Dame has had discussions with internet service provider Watch Communications as well as other regional judges about extending a minimum of 25 megabytes per second for internet service for underserved residents.
Currently, the equipment is attached to a water tower near the McLean County Health Department off Kentucky Route 81 in Calhoun, but Dame admits the height isn’t high enough to cross the obstacles at the tree line.
“If we get it, we will build a 300-foot freestanding tower that will be built to emergency services communications specifications,” Dame said. “Once we have that, the first 25 feet will be reserved for emergency communications (while) the bottom will be reserved for tower attachments to put wireless broadband in the home, communications equipment in conjunction with Watch Communications….”
Dame said this would not only solve the internet problem for the county, but also allow the county to transition to a Project 25 (P25)-compliant digital emergency management radio system, used by state police. from Kentucky.
Promising broadband upgrades also come at a good time as the Federal Communications Commission (FCC) announced the launch of the Affordable Connectivity Program (ACP) on December 31, which could potentially lower the cost of using the service. for residents.
“One of the main questions I have is if we’re building this infrastructure, we need to do it in a way and with partners that is affordable to middle McLean County,” Dame said. “We can build the infrastructure, but that defeats the purpose if the average individual can’t afford the service we’re installing.”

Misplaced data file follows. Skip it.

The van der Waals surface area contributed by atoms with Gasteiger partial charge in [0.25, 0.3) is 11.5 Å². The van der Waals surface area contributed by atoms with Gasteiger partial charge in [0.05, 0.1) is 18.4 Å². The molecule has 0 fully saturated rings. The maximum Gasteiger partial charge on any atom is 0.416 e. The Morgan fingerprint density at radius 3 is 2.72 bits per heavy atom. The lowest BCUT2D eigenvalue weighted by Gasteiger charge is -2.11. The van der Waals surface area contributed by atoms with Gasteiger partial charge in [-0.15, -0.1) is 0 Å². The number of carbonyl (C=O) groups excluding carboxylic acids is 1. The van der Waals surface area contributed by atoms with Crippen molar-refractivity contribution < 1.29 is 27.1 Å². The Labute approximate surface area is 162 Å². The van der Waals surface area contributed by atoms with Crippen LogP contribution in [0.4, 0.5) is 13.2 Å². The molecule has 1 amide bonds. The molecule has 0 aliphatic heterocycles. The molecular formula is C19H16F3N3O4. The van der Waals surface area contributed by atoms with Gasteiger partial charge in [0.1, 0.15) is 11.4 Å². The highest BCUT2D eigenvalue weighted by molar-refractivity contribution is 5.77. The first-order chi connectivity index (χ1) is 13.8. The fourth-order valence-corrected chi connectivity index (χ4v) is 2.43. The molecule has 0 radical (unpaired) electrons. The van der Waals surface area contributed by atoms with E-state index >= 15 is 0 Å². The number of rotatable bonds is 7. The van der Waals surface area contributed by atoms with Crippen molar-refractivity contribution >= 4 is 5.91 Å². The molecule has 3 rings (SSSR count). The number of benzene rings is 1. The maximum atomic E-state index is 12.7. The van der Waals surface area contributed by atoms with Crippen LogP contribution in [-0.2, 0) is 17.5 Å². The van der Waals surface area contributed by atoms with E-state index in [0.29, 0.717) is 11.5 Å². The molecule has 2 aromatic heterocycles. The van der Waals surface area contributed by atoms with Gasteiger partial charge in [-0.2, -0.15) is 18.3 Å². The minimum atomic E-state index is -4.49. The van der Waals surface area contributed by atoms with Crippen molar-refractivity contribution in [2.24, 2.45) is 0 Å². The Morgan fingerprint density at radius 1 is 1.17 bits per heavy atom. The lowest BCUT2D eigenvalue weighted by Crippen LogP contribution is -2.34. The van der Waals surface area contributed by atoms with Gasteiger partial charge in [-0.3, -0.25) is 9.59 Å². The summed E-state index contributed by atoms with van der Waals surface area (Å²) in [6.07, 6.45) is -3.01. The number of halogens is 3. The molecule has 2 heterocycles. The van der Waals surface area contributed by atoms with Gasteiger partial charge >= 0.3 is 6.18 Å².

According to an FCC press release, the ACP was created by Congress in the Infrastructure and Jobs Act and replaces the Emergency Broadband Benefit (EBB) program in the longer term, with the goal of ensuring that households can afford the Internet. the connections they needed for work, school, healthcare and beyond by offering a rebate of up to $30 per month to eligible households, while also having the option of receiving a one-time rebate of up to up to $100 to help them purchase a desktop, laptop or tablet from participating vendors if they contribute more than $10 and less than $50 towards the purchase price.
“Our goal, and I think it goes hand in hand with the Digital Works Project, is to provide jobs without even having to worry about physical infrastructure upgrades,” Dame said. “There are now opportunities due to COVID and just society changing with technology for McLean Countians to be able to work from home. That’s another piece of the puzzle to get us to this point.
Certain criteria apply to potential applicants interested in enrolling in the CPA, such as having an income at or below 200% of the federal poverty guidelines, approved to receive benefits under the free and discounted school lunch program or the school breakfast program, including through the USDA Community Eligibility Provision, recipient of a Federal Pell Grant in the year of current award and have eligibility criteria for a participating provider’s existing low-income program.
“These programs fit together and go hand in hand,” Dame said. “So we’re doing a good job of improving our point-to-point Internet for broadband hardware, and then individuals can apply for these programs and be able to access the network.”
Overall, Dame sees great benefits from the final rule and the use of these funds.
“What we’re doing with these special funds is solving long-term problems that have been around for over 20 years,” Dame said. “…We are now at the point where we can make major progress. … I’ll be honest, I’m optimistic. I never dreamed that we would be as good as we are, but these funds, unfortunately how they came to us through the negative circumstances of COVID, will allow our county to be stronger financially than we are. have been….
For an overview of the SLFRF Final Rule, visit home.treasury.gov/system/files/136/SLFRF-Final-Rule-Overview.pdf.
For more information on the application process and ACP eligibility requirements, visit fcc.gov/acp.
Freddie Bourne, [email protected]